Microbes could survive on Mars despite its harsh environment, a year-long experiment conducted by a team of astrobiologists from the University of Arkansas in Fayetteville has proven. Sure, that's a little less exciting than proving that little green men could have lived on the red planet. But it still brings up the possibility that there may have been life on Mars at one point, no matter how small. The scientists were compelled to conduct a study when Curiosity detected the presence of methane. Most of the methane on Earth is produced by living organisms, and team leader Rebecca Mickol said the "the same could possibly be true for Mars."
A group of microorganisms called methanogens found in marshes and in the guts of cattle produce the natural gas on our planet. Methanogens don't need oxygen or photosynthesis to live, so the most likely way for them to survive on Mars is if they're found underneath the surface, protected from the red planet's high levels of ultraviolet radiation.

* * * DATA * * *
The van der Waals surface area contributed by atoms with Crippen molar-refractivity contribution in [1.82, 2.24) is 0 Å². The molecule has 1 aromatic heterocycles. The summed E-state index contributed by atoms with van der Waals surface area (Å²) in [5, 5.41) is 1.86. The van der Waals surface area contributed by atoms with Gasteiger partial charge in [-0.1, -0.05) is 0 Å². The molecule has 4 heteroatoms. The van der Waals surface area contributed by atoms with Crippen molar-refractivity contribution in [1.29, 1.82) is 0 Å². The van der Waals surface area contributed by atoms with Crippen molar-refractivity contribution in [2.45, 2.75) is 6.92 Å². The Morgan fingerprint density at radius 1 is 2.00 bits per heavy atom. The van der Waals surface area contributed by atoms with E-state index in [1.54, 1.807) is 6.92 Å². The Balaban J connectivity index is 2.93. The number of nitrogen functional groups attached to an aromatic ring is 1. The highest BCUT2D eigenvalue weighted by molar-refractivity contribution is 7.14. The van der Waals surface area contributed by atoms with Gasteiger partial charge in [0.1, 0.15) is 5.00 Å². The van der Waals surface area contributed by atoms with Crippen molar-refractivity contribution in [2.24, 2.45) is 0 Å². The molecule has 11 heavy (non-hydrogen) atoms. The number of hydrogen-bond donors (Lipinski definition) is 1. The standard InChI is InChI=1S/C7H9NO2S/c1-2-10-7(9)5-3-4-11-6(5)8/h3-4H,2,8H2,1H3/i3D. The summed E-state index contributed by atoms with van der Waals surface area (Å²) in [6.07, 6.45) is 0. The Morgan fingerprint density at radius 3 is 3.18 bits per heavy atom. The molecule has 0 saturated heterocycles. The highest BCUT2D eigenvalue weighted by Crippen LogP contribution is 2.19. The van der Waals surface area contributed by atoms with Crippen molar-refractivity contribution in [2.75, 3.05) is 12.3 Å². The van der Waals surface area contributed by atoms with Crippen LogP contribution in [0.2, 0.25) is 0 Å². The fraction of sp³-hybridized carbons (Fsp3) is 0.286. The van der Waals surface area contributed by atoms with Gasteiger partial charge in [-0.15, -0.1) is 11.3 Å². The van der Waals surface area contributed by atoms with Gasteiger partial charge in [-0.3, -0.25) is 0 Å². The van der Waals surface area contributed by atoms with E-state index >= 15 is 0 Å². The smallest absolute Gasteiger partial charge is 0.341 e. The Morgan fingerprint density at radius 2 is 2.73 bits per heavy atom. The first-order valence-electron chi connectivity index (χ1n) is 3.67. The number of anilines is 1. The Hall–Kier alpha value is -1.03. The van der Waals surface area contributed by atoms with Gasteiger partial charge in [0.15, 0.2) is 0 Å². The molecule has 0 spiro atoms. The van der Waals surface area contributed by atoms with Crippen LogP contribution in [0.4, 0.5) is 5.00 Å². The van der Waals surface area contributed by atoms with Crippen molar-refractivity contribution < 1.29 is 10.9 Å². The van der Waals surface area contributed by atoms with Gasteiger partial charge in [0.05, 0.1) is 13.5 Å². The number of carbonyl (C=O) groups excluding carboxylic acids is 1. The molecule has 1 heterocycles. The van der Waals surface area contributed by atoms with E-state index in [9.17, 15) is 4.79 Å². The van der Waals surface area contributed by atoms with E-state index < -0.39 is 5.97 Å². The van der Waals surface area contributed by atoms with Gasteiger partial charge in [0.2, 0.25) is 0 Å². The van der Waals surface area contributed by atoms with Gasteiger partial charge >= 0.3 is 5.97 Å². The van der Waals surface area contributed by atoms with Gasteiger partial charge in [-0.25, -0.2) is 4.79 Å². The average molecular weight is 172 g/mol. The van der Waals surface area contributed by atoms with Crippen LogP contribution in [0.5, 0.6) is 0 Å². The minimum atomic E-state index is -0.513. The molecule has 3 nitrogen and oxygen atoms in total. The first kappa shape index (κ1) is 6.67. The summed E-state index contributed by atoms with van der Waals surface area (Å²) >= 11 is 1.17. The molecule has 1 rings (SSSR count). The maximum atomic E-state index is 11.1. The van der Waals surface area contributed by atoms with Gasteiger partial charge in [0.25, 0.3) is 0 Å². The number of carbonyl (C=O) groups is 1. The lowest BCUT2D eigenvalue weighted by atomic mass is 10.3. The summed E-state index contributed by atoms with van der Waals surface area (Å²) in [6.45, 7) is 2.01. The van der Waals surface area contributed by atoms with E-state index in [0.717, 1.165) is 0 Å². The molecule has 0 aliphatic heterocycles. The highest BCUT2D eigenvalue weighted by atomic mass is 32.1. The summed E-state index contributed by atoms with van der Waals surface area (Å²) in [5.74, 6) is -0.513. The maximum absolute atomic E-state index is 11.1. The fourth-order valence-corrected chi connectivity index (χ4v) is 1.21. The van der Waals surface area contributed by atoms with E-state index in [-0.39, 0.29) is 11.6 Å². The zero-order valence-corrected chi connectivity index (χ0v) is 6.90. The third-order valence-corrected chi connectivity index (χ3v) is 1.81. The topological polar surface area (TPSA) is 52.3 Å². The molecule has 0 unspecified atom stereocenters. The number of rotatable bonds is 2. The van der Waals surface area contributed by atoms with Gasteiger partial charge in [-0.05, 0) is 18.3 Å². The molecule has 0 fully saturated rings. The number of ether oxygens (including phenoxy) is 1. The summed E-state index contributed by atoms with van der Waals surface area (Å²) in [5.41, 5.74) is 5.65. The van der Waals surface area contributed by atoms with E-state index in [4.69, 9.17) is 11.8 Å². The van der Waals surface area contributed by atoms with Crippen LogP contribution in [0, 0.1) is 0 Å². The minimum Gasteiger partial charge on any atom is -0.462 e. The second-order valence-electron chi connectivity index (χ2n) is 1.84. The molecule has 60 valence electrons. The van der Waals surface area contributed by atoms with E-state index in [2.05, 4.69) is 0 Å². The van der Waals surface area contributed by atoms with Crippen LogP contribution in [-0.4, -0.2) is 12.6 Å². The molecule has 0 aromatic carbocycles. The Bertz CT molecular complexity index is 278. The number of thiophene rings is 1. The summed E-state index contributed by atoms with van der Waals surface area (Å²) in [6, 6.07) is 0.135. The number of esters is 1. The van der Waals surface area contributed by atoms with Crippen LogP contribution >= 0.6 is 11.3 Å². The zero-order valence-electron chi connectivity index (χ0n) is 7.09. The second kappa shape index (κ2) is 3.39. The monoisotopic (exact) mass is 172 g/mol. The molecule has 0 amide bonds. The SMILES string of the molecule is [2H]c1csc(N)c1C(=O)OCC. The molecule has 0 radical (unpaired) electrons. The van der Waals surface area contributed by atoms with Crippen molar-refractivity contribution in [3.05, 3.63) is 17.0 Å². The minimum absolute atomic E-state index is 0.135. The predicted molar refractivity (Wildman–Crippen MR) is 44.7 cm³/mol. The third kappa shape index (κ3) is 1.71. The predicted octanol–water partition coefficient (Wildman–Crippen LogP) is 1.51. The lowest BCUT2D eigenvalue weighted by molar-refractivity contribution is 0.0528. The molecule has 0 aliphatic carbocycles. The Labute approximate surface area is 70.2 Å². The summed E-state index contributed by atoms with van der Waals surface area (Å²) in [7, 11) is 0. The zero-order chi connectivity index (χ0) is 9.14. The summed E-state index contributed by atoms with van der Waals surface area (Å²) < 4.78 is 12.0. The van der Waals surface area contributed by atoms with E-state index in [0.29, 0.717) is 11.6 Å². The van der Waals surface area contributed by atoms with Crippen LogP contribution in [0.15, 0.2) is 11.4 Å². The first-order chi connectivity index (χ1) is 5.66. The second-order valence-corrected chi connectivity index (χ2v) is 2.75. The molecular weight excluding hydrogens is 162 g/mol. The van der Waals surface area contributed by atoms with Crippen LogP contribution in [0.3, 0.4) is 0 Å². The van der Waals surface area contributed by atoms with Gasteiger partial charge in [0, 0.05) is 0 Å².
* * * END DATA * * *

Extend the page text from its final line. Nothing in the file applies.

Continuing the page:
Since we can't exactly fly cows to Mars for an experiment, the scientists grew microbes in test tubes with liquids representing fluids that could have flowed underneath the Martian surface long ago. They also replicated the extremely low atmospheric pressures of the area underneath the Martian surface within each test tube. Plus, they subjected the organisms to freezing temperatures to emulate the planet's.
[Image credit: Rebecca Mickol]
After almost a year of experiments on four different species, the scientists found that all of them managed to survive under those harsh conditions for three to 21 days. Mickol warned, however, that the methane on Mars could have been a product of volcanism and other factors. Their study merely explores the possibility of "life -- bacteria or tiny microorganisms -- somewhere else in the Universe." After all, there's an abundance of life even in extremely unfriendly environments here on Earth.